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International Symposium on the dynamics and ecological services of deadwood in forest ecosystems

Dead wood and dying trees: a matter of life and diversity

Martin Moroni
Forestry Tasmania

Simon Grove and I attended and presented at the International Symposium on the Dynamics and Ecological Services of Dead Wood in Forest Ecosystems that took place in Quebec in May 2011. This was one of the first international meetings devoted solely to dead wood, bringing together experts from around the world who study its quantities, cycles and its contribution to habitat.


A river near James Bay flows through a boreal forest dominated by black spruce (Picea mariana) that was recently burned by a wildfire. Like wet eucalypt forests, black spruce forests are well-adapted to wildfire and regenerate very well after a fire. Fire intensity varied across the landscape.  Patches of live trees were scattered through regions that had been completely killed by fire - a similar pattern to that frequently seen after forest fires in Australia.

Because dead wood (or woody debris) does not form a saleable product it is often overlooked in forestry circles. However, dead wood is an intrinsic part of a forest ecosystem.  Vast numbers of species are dependent on woody debris, many more than rely directly on living trees. Dead wood contains a significant stock of nutrients that only become available to living vegetation after the dead wood has been broken down by the combined actions of the dependent species.  Thus, at the symposium, most of the attention to dead wood was from a biodiversity perspective, including Simon’s two presentations.  One of Simon’s presentations was on saproxylic beetles, based on ten years of date from the long-term log decomposition experiment at Warra; his second was a wide-ranging synthesis of the ten years of ‘deadwoodological’ research that he has overseen in Tasmania.  My keynote presentation compared the quantities of woody debris that accumulate in different forest types, using case studies from Newfoundland (Canada) and Tasmania.  In an international context, Tasmanian forests naturally support very large quantities of coarse woody debris, mostly due to high input rates and slow decomposition rates.  Perhaps more interesting in this era of climate change and carbon storage, I also co-authored a presentation on dead wood buried in organic soils.  This relatively poorly studied form of woody debris can be preserved for centuries and thereby constitutes a (newly recognised) medium- to long-term forest carbon pool.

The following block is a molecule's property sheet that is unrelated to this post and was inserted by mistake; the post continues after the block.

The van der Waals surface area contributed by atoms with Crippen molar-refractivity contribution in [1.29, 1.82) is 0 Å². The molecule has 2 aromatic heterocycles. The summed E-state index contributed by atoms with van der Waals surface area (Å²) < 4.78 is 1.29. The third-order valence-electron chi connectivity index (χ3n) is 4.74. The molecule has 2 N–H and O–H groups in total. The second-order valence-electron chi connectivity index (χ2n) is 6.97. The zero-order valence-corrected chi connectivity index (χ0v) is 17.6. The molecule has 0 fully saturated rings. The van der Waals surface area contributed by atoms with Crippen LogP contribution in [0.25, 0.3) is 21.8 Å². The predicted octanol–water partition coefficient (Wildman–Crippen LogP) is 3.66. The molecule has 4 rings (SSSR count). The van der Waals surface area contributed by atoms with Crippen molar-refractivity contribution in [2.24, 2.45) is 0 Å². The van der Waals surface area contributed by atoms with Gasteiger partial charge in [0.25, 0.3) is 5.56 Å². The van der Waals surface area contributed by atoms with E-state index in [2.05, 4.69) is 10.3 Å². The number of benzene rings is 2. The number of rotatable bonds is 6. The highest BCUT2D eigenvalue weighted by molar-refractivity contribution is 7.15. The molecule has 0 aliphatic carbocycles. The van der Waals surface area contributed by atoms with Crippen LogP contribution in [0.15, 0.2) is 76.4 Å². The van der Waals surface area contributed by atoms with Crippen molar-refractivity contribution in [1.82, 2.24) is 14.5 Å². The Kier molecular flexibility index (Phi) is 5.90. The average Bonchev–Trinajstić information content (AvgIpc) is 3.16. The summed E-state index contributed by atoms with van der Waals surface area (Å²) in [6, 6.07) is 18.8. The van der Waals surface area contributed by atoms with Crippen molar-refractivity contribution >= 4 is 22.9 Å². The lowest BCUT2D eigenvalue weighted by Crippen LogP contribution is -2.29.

The symposium was held in a mining and University town that is nestled beside a lake in the boreal forest in northern Quebec.  On arrival we were greeted by cold, windy spring weather.  Over the ten days that we were there it warmed significantly - so much so, that by the time we left it was “shorts-and-t-shirt weather”, coinciding with the forest bud break and the deciduous trees coming into leaf. The aspen and spruce forests in the area were generally under 30 metres tall with a “big” tree measuring only 30 cm in diameter – quite a contrast Tasmania where a tall forest exceeds 55 m in height and a “big” tree might measure 4-6 m in diameter.

Simon and I were fortunate to be able to take part in the post-conference tour. As we drove northtowards the tree line (at one stage through a forest fire!), the trees became progressively shorter.  We met with the Cree First Nations at James Bay (the southeastern extension of Hudson Bay, still frozen at this time of year), and took a tour of one of the world’s largest hydropower schemes – the Rupert-Bourassa hydroelectric station. Here, we were able to see the planned diversion of water from a lake into a power station that was still under development; we stood on the dam wall of a scheme larger than all of Tasmania’s dams combined; and we walked into the underground generation chambers and saw the turbines in action.  A civil engineer’s dream come true!

Simon and I were left with the impression that central Canada is vast and sparsely populated; that you would not have trouble finding spruce trees, which dominated thousands of square kilometres of forest; and that by looking after the live trees in all age classes in our landscape, we will also be looking after the much more interesting dead wood across all its size and decomposition classes.  In so doing we keep our ecosystems resilient and functioning.  For both of us, the visit reminded us of the uniqueness of Tasmanian and Australian forests and the value and quality of the research on dead wood that we’ve achieved locally.